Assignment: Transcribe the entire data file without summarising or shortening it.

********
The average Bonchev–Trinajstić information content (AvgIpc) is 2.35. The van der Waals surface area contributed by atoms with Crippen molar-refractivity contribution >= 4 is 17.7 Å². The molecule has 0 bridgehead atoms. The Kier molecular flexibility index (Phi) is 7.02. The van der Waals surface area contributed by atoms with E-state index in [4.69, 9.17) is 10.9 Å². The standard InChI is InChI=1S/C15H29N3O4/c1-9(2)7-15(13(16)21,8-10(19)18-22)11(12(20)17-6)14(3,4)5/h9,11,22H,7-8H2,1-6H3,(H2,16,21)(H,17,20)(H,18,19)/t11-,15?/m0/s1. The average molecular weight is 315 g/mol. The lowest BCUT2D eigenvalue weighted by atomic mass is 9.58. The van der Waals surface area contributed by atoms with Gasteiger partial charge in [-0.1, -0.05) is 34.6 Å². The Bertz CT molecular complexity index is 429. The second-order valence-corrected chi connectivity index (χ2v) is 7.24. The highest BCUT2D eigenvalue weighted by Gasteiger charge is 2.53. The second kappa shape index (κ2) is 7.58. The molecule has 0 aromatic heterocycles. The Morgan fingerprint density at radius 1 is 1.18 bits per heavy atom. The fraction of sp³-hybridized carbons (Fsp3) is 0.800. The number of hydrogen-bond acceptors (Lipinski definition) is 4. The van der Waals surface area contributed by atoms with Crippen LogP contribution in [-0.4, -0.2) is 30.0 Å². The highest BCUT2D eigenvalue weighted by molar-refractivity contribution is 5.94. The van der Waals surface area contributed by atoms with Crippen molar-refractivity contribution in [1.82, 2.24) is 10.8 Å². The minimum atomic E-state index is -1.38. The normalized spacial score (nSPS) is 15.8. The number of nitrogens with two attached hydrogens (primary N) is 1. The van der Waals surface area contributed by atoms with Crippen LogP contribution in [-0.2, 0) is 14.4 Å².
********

The average Bonchev–Trinajstić information content (AvgIpc) is 2.35. The van der Waals surface area contributed by atoms with Crippen molar-refractivity contribution >= 4 is 17.7 Å². The molecule has 0 bridgehead atoms. The Kier molecular flexibility index (Phi) is 7.02. The van der Waals surface area contributed by atoms with E-state index in [4.69, 9.17) is 10.9 Å². The standard InChI is InChI=1S/C15H29N3O4/c1-9(2)7-15(13(16)21,8-10(19)18-22)11(12(20)17-6)14(3,4)5/h9,11,22H,7-8H2,1-6H3,(H2,16,21)(H,17,20)(H,18,19)/t11-,15?/m0/s1. The average molecular weight is 315 g/mol. The lowest BCUT2D eigenvalue weighted by atomic mass is 9.58. The van der Waals surface area contributed by atoms with Gasteiger partial charge in [-0.1, -0.05) is 34.6 Å². The Bertz CT molecular complexity index is 429. The second-order valence-corrected chi connectivity index (χ2v) is 7.24. The highest BCUT2D eigenvalue weighted by Gasteiger charge is 2.53. The second kappa shape index (κ2) is 7.58. The molecule has 0 aromatic heterocycles. The Morgan fingerprint density at radius 1 is 1.18 bits per heavy atom. The fraction of sp³-hybridized carbons (Fsp3) is 0.800. The number of hydrogen-bond acceptors (Lipinski definition) is 4. The van der Waals surface area contributed by atoms with Crippen LogP contribution in [-0.4, -0.2) is 30.0 Å². The highest BCUT2D eigenvalue weighted by molar-refractivity contribution is 5.94. The van der Waals surface area contributed by atoms with Crippen molar-refractivity contribution in [1.82, 2.24) is 10.8 Å². The minimum atomic E-state index is -1.38. The normalized spacial score (nSPS) is 15.8. The number of nitrogens with two attached hydrogens (primary N) is 1. The van der Waals surface area contributed by atoms with Crippen LogP contribution in [-0.2, 0) is 14.4 Å².